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after star san purging the keg, i run CO2 at like 2-4 psi while dumping the hops in. this is similar to what the pros do in their larger tanks (Granted their headspace to volume ratio is WAY lower than in a corny). This works well for me and I typically dont run into foaming issues unless the beer i am transferring is already carbonated. Early on in my process I was spunding BEFORE dry hopping and for those beers i would add the hops to the empty, star san purged keg to prevent foam overs.

I prefer to add the hops AFTER transferring the beer to limit the headspace, which (in my opinion) limits the total amount of O2 that could get in the keg in the first place. IE 21% of .5-1G of headspace is less than 21% of 5G. CO2 is running the whole time but clearly speed is a factor. after transferring i continue to let the gas flow (lid on but PRV wide open) for 30s or so, followed by several purges. This has been quite successful for me, particularly when i plan to dry hop twice, or even add an extra (unplanned) keg hop or gelatin when the beer doesn't quite turn out as expected (not for oxidation reasons).
I too do what @BeerFst does. Will run co2 through my floating dip tube before I open the fermonster, open it will positive pressure and then run the gas higher and dump them in, allow it to run for a few seconds and then close the cap and turn off the gas. As he stated, this is what your favorite pros are doing as they dryhop
 

Byaka

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Some people don’t liquid purge their serving or dryhop kegs, they will just allow the co2 from fermentation to purge them both. In that case, the dryhop kegs will be preloaded.
Unfortunately, I found this thread on my day 3 of the fermentation and it’s too late now. Besides, because of the fairly low headspace, I ended up with krausen getting into my blow off setup. But I love the idea and once I get my recently ordered 1/4 barrel keg that I will turn into a fermenter I will definitely try it.
 

Byaka

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I too do what @BeerFst does. Will run co2 through my floating dip tube before I open the fermonster, open it will positive pressure and then run the gas higher and dump them in, allow it to run for a few seconds and then close the cap and turn off the gas. As he stated, this is what your favorite pros are doing as they dryhop
Love it. Will give it a try! Thank you
 

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Anyone have experience with getting consistent melon notes? My last three batches have had various amounts of melon aroma in spite of all three having uniquely different grain bills, hops, and yeasts.
 

Dgallo

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I have heard a silicone bung will stop/reduce 02 suck back when cold crashing. Is this true?
It will not prevent or reduce the negative pressure created in the fermenter during crashing, it will simply prevent air from entering your fermenter. Which will cause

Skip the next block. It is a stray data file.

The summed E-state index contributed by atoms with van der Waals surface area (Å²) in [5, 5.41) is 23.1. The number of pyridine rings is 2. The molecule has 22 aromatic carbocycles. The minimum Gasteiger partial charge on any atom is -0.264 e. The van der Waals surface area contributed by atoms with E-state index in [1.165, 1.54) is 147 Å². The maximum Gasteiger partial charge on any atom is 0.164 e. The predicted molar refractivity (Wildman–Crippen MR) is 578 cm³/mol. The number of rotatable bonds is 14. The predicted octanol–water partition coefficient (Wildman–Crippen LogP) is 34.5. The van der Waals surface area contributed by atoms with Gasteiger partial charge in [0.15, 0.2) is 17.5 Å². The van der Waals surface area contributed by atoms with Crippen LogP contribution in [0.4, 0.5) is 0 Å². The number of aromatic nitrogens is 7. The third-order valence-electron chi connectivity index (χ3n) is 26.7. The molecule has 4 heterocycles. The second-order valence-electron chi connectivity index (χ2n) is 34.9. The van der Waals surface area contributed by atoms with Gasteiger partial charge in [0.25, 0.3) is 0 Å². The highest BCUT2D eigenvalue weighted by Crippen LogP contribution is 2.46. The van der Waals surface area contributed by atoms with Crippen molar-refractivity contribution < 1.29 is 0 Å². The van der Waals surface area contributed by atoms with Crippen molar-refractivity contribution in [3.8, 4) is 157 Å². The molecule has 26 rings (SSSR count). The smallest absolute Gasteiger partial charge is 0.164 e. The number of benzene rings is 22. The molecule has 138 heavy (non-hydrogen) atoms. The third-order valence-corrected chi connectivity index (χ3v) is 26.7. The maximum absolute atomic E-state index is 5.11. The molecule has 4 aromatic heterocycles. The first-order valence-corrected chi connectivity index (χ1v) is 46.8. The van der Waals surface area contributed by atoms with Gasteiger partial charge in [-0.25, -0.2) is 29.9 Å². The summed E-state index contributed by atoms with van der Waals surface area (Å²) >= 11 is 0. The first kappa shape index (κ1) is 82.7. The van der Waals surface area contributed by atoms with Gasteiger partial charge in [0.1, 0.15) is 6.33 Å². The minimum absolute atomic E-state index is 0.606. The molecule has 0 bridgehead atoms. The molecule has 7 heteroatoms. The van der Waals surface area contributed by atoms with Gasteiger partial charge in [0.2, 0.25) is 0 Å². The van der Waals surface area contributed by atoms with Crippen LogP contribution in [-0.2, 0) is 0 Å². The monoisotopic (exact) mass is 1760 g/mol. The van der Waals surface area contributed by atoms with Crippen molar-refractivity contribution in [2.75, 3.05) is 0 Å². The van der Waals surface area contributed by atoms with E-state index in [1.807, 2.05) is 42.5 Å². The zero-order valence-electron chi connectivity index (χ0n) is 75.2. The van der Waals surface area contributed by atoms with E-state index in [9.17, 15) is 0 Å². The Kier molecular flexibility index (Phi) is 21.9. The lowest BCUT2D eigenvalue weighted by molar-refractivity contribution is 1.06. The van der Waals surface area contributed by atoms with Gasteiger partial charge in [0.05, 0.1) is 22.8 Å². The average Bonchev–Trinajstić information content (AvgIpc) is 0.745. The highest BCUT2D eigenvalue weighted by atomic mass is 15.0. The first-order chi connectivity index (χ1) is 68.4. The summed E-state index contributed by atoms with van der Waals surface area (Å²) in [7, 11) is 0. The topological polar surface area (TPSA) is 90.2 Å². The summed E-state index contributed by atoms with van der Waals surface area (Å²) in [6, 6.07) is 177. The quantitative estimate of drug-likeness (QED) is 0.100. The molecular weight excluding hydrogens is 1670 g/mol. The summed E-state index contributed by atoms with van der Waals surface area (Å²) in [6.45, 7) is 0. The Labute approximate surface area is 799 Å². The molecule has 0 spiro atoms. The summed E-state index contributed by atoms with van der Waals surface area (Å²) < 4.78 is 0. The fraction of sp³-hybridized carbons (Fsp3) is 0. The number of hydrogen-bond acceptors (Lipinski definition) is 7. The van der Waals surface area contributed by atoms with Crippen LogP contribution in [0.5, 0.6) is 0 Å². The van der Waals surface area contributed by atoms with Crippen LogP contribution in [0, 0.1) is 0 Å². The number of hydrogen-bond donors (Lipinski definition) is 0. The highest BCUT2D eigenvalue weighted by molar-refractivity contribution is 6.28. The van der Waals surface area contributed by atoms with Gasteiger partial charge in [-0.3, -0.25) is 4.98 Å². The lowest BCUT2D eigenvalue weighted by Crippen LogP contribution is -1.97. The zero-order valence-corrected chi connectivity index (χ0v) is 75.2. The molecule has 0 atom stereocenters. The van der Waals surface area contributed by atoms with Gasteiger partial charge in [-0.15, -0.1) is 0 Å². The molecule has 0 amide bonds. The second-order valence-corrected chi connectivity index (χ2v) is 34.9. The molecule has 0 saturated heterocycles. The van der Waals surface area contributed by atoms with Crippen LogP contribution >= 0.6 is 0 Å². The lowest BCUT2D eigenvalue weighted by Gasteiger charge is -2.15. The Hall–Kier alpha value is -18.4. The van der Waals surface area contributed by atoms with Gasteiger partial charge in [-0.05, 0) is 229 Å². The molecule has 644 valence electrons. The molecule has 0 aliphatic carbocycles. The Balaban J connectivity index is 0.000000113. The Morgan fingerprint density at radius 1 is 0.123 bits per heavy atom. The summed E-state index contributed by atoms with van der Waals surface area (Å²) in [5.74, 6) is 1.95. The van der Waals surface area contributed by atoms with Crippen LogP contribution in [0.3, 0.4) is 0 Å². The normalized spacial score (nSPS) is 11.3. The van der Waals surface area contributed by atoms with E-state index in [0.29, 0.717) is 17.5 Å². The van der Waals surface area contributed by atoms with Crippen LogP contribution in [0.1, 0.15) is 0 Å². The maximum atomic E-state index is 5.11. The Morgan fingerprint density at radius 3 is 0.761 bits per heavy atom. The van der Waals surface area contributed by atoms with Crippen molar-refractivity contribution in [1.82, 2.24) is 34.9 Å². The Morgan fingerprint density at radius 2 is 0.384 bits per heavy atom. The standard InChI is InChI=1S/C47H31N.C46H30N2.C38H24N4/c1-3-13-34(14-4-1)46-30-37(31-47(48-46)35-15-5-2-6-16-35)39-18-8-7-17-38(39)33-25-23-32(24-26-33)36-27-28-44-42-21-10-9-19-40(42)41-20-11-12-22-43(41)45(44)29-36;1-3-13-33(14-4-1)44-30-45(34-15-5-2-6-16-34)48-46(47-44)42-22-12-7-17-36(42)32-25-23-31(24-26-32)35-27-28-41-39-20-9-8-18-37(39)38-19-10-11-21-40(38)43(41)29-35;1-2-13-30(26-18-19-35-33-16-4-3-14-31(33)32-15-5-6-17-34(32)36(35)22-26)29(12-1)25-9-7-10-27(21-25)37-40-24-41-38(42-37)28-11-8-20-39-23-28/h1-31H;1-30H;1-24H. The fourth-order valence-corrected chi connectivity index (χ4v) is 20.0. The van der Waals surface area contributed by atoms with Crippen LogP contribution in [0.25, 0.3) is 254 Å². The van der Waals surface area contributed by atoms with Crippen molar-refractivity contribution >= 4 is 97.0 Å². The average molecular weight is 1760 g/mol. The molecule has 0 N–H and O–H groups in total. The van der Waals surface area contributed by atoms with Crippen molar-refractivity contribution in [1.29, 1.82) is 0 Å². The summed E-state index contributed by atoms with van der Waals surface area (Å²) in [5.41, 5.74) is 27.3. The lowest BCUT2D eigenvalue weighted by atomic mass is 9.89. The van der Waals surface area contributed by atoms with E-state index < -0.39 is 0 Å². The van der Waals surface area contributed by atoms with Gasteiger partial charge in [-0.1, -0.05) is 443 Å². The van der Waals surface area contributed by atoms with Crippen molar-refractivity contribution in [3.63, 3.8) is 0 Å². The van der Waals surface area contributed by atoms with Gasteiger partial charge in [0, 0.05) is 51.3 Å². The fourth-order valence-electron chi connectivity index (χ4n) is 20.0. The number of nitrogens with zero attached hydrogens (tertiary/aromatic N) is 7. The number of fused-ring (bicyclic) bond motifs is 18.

82E94FFE-F67E-4D5F-AD38-4688DD066EDA.gif
 

Frieds

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Can fermonsters handle pressure? In my Fermzilla I put a couple of psi into it before I could crash so it doesn’t collapse.
 

Dgallo

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Can fermonsters handle pressure? In my Fermzilla I put a couple of psi into it before I could crash so it doesn’t collapse.
Only if you modify your lid. @EstebanPro86
 

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How many psi would you need to put onto the fermonster with like 1 gallon of headspace in order to have no negative pressure inside of it for a 70F to 35F chill?
 

nebulabrewing

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How many psi would you need to put onto the fermonster with like 1 gallon of headspace in order to have no negative pressure inside of it for a 70F to 35F chill?
No idea, but you could gradually drop the pressure over time. If I cold crash outside of kegging, this is typically what I do.
 

Dgallo

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No idea, but you could gradually drop the pressure over time. If I cold crash outside of kegging, this is typically what I do.
Or you could just keep your fv hooked up to the regulator at 3 psi when you crash so as the pressure drops, it will kick on
 

JRL5043

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Can fermonsters handle pressure? In my Fermzilla I put a couple of psi into it before I could crash so it doesn’t collapse.
I really like the Fermonster, but I may have pushed it to the limits spunding at 5psi at 96F. (See crack in lid) This was also my 5th or 6th brew spunding with this setup, and sometimes I neglected to relieve pressure following kegging day for a couple weeks at a time.

Going forward I may replace the lid every 4 or 5 brews (only $3), not spund when using high temps, and be sure to depressurize as soon as Im done.

I do add pressure to about 3psi before soft crashing and check it every few hours to push the side wall and see if it lost pressure. Like others said you can leave the pressure on a 3psi to play it safe.
IMG_20210331_063147537_MP.jpg